U.S. diplomacy—including White House involvement—convinced former Ghanaian President Jerry Rawlings and former Kenyan President Daniel Arap Moi to retire, open political space, and allow for civilian democratic succession despite their previous histories of authoritarian rule. Both countries probably would have fallen into unstable trajectories had Rawlings and Moi not done so. As Herman Cohen documents in his history of U.S. policy in Africa, U.S. presidential involvement and intervention at critical moments have been essential to shaping favorable outcomes in Africa.
The regional Economic Community of West African States (ECOWAS) espouses values and norms that align with GFA principles and could serve as a forceful diplomatic partner for the United States. Involving other partners from Africa, Europe, and beyond could bolster diplomatic initiatives but should be carefully weighed against national rivalries, colonial legacies, and other factors that could detract from such partnerships.
Augment and coordinate outreach, exchange, and security cooperation programs to identify and empower preferred parties. GFA effectiveness will also depend on the number and influence of parties aligned with U.S. goals. As indicated in the assessment of constraints, personal networks of trust are essential for exerting influence and shaping the trajectory of events in West Africa. Research literature on this topic suggests that investing in lasting personal ties with important influencers across society, not just in governments, could help position the United States to mitigate future instability. In other words, ties that are valid and meaningful in a local African cultural context could provide outsiders an important means of communication and insight into the dynamics affecting stability, especially in times of crisis or radical change. They are also essential for identifying and enabling the local actors who are most motivated to improve relationships between state and society. As the research and analysis on the personal nature of politics in West Africa also suggests, outsiders lacking such ties are susceptible to manipulation by local partners with ulterior motives that can lead to instability.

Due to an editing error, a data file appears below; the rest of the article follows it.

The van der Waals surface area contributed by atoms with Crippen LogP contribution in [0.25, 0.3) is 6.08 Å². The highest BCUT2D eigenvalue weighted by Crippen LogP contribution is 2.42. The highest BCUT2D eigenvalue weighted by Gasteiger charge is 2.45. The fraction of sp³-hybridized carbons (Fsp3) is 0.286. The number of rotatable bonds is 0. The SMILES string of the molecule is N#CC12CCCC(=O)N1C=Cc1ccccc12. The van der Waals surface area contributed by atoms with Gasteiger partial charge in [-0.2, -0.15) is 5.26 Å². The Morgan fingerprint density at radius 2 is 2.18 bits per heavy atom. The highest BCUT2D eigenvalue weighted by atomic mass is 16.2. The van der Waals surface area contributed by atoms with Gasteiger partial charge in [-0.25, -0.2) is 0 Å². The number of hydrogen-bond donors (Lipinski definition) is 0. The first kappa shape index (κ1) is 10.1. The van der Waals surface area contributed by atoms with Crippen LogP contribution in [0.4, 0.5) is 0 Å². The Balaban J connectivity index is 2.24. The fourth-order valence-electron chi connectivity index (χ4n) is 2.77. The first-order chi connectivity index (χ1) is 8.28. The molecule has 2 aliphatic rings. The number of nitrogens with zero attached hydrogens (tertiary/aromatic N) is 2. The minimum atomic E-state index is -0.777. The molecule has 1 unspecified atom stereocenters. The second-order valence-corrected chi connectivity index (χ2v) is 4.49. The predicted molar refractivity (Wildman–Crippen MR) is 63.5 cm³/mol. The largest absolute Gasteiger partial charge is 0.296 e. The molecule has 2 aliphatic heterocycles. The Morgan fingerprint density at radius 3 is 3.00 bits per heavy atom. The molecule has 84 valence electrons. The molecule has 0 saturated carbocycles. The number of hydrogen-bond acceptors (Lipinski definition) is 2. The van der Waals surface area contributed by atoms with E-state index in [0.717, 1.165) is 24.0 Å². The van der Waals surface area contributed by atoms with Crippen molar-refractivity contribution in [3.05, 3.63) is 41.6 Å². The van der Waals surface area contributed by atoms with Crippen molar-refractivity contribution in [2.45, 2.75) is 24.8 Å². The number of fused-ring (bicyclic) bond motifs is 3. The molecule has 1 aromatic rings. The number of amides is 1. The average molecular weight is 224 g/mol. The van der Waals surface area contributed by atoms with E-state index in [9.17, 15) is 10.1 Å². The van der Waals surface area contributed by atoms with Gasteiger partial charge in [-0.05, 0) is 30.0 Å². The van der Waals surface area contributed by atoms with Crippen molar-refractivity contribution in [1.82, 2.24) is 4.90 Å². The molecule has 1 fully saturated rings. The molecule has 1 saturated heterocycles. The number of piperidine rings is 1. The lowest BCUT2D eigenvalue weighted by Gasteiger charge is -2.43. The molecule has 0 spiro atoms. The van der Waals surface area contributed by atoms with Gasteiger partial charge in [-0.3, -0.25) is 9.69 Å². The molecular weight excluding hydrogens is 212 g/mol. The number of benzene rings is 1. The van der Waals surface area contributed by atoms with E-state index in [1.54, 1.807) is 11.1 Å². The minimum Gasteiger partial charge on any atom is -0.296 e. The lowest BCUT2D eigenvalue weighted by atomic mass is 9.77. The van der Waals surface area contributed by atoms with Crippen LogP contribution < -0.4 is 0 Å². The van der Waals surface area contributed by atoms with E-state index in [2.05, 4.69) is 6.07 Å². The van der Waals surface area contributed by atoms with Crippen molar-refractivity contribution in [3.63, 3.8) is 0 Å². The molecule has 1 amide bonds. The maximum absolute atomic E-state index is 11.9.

Existing programs—such as the Peace Corps, the International Visitor’s Program (IVP), Fulbright, and the Young Africa Leaders Initiative—offer low-cost, off-the-shelf opportunities to develop the special relationships needed to inform and facilitate implementation of the GFA. When appropriate, linking participants in some of these programs with those in U.S. security cooperation efforts could help improve state-society relationships and broaden participation in mitigating violence and instability. With GFA resources, these programs could be broadened or used as templates for new initiatives specifically aligned with GFA goals. Some studies suggest these types of programs are low in cost and risk and have demonstrated effectiveness in building U.S.-oriented constituencies in Africa [PDF] while simultaneously increasing U.S. area knowledge. The programs are also highly flexible and can be tailored to focus on country-specific requirements.